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Morning Sun
  • PATRICK'S PEOPLE: Pittsburg State will host the 39th annual Jazz Festival

  • Bob Kehle, Pittsburg State Department of Music faculty, gets a little excited when he talks about the annual Jazz Festival. “It’s always there, it’s always on my mind,” Kehle said. “As soon as it’s over, I’m already thinking about what are we going to do next y...
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  • Editor’s Note: Nikki Patrick was off on Wednesday. Today’s Patrick’s People was written by Andrew Nash.
    Bob Kehle, Pittsburg State Department of Music faculty, gets a little excited when he talks about the annual Jazz Festival.
    “It’s always there, it’s always on my mind,” Kehle said. “As soon as it’s over, I’m already thinking about what are we going to do next year, how do we work it in, who do we have visit. It starts very early.”
    The 39th Annual version of the Jazz Festival may not have as many schools as in past years, but will have at least one big band — The Dizzy Gillespie All-Star Big Band.
    The Dizzy Gillespie All-Star Big Band was formed in 1998 to continue the Gillespie legacy after he passed away in 1993.
    “Their baritone saxophone player, he was the winner of the Jazz Times’ Critics Poll for best baritone sax player,” Kehle said. “That’s the type of caliber of these guys. Four of the [Dizzy Gillespie band] were here last year with the Vanguard Jazz Orchestra, including him. Obviously, they enjoyed their time here, which is neat.”
    The Dizzy Gillespie All-Star Big Band will perform at 7:30 p.m. Friday in the Pittsburg Memorial Auditorium. Tickets are required for the performance, which will also include the Pittsburg State Jazz Ensemble I. Tickets are $15 for adults on the main floor and $10 for PSU faculty and staff and those 65 and older or 17 and under. Full-time PSU students are admitted free.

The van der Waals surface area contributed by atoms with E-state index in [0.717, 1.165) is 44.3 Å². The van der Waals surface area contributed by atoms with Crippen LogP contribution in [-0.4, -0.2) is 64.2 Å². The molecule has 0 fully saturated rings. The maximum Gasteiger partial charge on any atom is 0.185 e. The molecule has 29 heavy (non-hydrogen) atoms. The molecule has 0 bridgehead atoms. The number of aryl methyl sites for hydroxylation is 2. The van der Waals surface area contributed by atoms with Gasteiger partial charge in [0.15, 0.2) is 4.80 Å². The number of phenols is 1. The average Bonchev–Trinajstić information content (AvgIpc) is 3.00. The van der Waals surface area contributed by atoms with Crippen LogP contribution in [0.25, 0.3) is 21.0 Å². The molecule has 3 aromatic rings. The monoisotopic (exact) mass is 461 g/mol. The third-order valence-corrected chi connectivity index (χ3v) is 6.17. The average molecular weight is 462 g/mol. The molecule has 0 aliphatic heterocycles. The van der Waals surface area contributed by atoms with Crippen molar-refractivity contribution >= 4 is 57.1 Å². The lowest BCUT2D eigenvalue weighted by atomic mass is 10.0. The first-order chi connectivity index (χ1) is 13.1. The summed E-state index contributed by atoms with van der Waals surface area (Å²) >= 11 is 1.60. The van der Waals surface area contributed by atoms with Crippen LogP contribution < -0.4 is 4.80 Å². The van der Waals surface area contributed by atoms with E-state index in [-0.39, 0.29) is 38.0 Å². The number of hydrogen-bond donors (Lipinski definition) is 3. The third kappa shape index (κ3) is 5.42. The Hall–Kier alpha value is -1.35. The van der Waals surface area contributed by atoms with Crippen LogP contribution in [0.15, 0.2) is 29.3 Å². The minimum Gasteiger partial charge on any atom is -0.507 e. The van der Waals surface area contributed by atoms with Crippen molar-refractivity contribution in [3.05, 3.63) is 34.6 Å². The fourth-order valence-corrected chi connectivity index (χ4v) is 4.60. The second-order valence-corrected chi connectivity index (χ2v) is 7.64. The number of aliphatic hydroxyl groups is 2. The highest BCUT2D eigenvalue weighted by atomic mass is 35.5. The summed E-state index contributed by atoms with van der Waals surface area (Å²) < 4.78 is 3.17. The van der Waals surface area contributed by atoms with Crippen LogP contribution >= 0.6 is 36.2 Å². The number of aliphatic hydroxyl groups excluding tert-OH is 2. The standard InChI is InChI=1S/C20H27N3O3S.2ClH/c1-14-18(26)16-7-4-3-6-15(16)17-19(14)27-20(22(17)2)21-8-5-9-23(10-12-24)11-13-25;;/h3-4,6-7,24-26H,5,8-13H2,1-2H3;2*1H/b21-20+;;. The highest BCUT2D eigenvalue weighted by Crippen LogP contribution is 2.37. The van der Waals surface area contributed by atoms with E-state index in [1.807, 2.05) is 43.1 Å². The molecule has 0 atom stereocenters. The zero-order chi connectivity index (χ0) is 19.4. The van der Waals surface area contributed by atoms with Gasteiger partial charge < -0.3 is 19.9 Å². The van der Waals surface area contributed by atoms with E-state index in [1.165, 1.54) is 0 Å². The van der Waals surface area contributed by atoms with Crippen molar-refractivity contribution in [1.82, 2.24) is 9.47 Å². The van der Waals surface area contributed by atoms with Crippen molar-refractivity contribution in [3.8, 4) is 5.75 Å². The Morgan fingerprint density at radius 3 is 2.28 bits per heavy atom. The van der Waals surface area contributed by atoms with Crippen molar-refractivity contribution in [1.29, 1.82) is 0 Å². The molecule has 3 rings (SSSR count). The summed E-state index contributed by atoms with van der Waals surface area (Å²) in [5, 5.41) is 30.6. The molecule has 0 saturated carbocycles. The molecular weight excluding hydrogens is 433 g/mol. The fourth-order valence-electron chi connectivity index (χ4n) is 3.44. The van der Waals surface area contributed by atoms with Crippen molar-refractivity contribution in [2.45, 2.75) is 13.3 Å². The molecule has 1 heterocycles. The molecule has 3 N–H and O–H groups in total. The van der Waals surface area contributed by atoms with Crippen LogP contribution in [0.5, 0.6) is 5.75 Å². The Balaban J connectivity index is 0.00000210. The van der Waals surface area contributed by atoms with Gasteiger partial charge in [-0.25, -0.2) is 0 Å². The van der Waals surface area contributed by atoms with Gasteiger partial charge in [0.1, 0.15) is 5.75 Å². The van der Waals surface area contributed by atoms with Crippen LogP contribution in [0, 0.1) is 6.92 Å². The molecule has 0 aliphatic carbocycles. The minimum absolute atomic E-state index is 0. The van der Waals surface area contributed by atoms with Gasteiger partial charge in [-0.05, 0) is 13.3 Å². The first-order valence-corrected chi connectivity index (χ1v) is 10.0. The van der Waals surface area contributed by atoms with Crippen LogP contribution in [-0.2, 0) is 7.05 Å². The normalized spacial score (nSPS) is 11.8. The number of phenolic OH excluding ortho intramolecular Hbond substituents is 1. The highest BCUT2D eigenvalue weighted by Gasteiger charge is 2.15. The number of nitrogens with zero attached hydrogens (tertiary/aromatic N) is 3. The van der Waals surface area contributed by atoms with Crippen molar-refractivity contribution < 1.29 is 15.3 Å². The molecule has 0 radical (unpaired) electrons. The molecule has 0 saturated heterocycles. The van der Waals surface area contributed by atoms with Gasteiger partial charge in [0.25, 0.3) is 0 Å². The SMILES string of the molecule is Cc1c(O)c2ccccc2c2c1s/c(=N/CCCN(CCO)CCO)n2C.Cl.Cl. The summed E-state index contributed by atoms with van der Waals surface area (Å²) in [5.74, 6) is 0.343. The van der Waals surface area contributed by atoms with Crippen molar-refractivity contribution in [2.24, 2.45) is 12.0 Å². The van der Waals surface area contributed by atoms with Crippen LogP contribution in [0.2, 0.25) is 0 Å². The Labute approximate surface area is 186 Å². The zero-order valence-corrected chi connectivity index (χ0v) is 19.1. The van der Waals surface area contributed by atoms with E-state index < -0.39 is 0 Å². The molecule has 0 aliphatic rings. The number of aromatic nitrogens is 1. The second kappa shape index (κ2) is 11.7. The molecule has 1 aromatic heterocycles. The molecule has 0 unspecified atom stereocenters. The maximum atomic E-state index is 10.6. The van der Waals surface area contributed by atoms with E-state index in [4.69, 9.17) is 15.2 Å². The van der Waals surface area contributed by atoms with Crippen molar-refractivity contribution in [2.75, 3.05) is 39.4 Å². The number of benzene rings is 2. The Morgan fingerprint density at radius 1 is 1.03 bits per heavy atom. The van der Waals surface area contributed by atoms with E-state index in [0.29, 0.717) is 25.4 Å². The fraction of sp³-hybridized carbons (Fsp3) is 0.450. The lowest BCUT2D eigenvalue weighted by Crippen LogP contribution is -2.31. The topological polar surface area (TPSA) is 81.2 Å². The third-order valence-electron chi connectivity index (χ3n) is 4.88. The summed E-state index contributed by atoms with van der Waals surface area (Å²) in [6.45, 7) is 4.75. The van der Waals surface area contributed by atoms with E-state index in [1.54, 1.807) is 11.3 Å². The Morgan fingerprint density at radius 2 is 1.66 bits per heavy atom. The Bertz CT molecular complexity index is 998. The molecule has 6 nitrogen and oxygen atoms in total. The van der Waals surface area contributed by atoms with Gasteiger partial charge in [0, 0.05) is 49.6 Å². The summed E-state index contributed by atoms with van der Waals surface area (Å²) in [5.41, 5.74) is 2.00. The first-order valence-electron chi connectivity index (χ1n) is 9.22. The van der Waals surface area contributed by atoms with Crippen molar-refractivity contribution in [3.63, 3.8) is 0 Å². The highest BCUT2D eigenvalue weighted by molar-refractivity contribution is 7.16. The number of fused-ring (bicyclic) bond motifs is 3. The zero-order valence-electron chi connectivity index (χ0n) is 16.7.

Kehle said that it will be a true honor for his students to play as the opening act for the jazz all-stars.
    “The evening concert is by far the highlight. It’s fun for our students to get out in front of a crowd, and have the Dizzy Gillespie All-Star Big Band waiting beside the stage listening to them play. It’s kind of like giving a presentation for Steve Jobs. There’s a lot of hang time, and they usually get time to eat with the band, and collaborate with famous jazz musicians,” Kehle said.
    The Jazz Festival was started in 1974 by Rusty Jones, who is now the Music Department’s chairman. It has always been a lot more than a single performance.
    Students from 57 schools, including junior high schools, high schools, and one community college, will make their way to Pittsburg on Friday for the festival, from as near as Pittsburg and as far as Tulsa, Kansas City and Springfield, Mo.
    There will be four sites playing jazz “pretty much all day,” scattered across McCray Hall and Pittsburg Memorial Auditorium.
    “They’ll play for the judges, who will adjudicate and give them a rating. They don’t pick a winner. A lot of directors like that, judging the students on a standard, not necessarily if they’re the best band that day. It’s much more educational,” Kehle said.
    Page 2 of 2 - The judges come from Texas State University, the University of Michigan, Edison College of Florida and Hope College, as well as others. Further, the judges will give feedback, not only with taped comments, but also with direct coaching. The bands will also go home with a tape of their performance.
    “First, we hope they take back things to work on and improve their playing, that’s part of it,” Kehle said. “Second, we hope they go back excited about music playing in general and about jazz. The evening concert, we want them to say, ‘That’s something. Could I do something like that?’”
    Kehle said the event is important for other reasons, like the economic impact of bringing students from nearly 60 schools for at least one meal and the judges and a band to the area for a day or two, and also the recruiting impact.
    He said that students may not come to PSU for music, but he has students in other departments come up to him from other departments that tell him their first exposure to the university was through the Jazz Festival.
    “I think it’ll go until PSU doesn’t exist anymore,” Kehle said. “It’s one of the older jazz festivals in the country. Some say it may be the biggest one-day jazz event in the Midwest. The others are all multiple-day events.”
    The daytime performances run from 8 a.m. to 5 p.m. and are free and open to the public at the Sharon K. Dean Recital Hall in McCray Hall, the Overman Student Center, and in both the upper and lower levels of the Pittsburg Memorial Auditorium.
    For ticket information to the evening performance, call 235-4796 or visit www.pittstate.edu/tickets.
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